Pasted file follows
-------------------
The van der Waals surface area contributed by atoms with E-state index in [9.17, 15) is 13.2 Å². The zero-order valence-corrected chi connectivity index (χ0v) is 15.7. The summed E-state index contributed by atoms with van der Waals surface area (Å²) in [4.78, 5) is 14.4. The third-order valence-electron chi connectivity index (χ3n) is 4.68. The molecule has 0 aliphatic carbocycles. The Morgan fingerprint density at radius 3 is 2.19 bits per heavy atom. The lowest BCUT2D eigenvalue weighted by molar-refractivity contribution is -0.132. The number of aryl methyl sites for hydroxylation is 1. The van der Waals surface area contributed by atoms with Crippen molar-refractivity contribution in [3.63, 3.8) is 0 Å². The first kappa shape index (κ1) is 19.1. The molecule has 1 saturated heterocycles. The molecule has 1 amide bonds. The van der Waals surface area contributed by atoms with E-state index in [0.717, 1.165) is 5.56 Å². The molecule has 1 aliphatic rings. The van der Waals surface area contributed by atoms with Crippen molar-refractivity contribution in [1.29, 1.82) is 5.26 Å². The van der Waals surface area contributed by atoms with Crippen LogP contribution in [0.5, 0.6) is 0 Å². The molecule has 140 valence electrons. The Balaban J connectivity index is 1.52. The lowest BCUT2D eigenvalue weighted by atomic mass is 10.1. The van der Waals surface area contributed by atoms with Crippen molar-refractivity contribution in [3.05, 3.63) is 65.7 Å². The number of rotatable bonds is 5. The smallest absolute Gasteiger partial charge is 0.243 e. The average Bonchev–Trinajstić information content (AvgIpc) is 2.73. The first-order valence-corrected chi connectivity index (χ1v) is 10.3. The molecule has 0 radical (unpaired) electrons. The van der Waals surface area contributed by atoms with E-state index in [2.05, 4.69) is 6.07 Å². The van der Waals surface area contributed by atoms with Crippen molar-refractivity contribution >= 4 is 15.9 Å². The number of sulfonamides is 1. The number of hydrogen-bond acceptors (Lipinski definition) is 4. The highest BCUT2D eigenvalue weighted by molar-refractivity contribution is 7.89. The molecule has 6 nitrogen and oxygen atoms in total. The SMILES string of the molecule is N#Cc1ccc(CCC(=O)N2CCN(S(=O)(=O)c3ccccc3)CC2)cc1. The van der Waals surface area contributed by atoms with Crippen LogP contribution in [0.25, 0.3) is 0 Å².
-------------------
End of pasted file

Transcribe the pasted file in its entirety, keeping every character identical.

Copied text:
The van der Waals surface area contributed by atoms with E-state index in [9.17, 15) is 13.2 Å². The zero-order valence-corrected chi connectivity index (χ0v) is 15.7. The summed E-state index contributed by atoms with van der Waals surface area (Å²) in [4.78, 5) is 14.4. The third-order valence-electron chi connectivity index (χ3n) is 4.68. The molecule has 0 aliphatic carbocycles. The Morgan fingerprint density at radius 3 is 2.19 bits per heavy atom. The lowest BCUT2D eigenvalue weighted by molar-refractivity contribution is -0.132. The number of aryl methyl sites for hydroxylation is 1. The van der Waals surface area contributed by atoms with Crippen molar-refractivity contribution in [3.63, 3.8) is 0 Å². The first kappa shape index (κ1) is 19.1. The molecule has 1 saturated heterocycles. The molecule has 1 amide bonds. The van der Waals surface area contributed by atoms with E-state index in [0.717, 1.165) is 5.56 Å². The molecule has 1 aliphatic rings. The van der Waals surface area contributed by atoms with Crippen molar-refractivity contribution in [1.29, 1.82) is 5.26 Å². The van der Waals surface area contributed by atoms with Crippen LogP contribution in [0.5, 0.6) is 0 Å². The molecule has 140 valence electrons. The Balaban J connectivity index is 1.52. The lowest BCUT2D eigenvalue weighted by atomic mass is 10.1. The van der Waals surface area contributed by atoms with Crippen molar-refractivity contribution in [3.05, 3.63) is 65.7 Å². The number of rotatable bonds is 5. The smallest absolute Gasteiger partial charge is 0.243 e. The average Bonchev–Trinajstić information content (AvgIpc) is 2.73. The first-order valence-corrected chi connectivity index (χ1v) is 10.3. The molecule has 0 radical (unpaired) electrons. The van der Waals surface area contributed by atoms with E-state index in [2.05, 4.69) is 6.07 Å². The van der Waals surface area contributed by atoms with Crippen molar-refractivity contribution >= 4 is 15.9 Å². The number of sulfonamides is 1. The number of hydrogen-bond acceptors (Lipinski definition) is 4. The highest BCUT2D eigenvalue weighted by molar-refractivity contribution is 7.89. The molecule has 6 nitrogen and oxygen atoms in total. The SMILES string of the molecule is N#Cc1ccc(CCC(=O)N2CCN(S(=O)(=O)c3ccccc3)CC2)cc1. The van der Waals surface area contributed by atoms with Crippen LogP contribution in [0.25, 0.3) is 0 Å².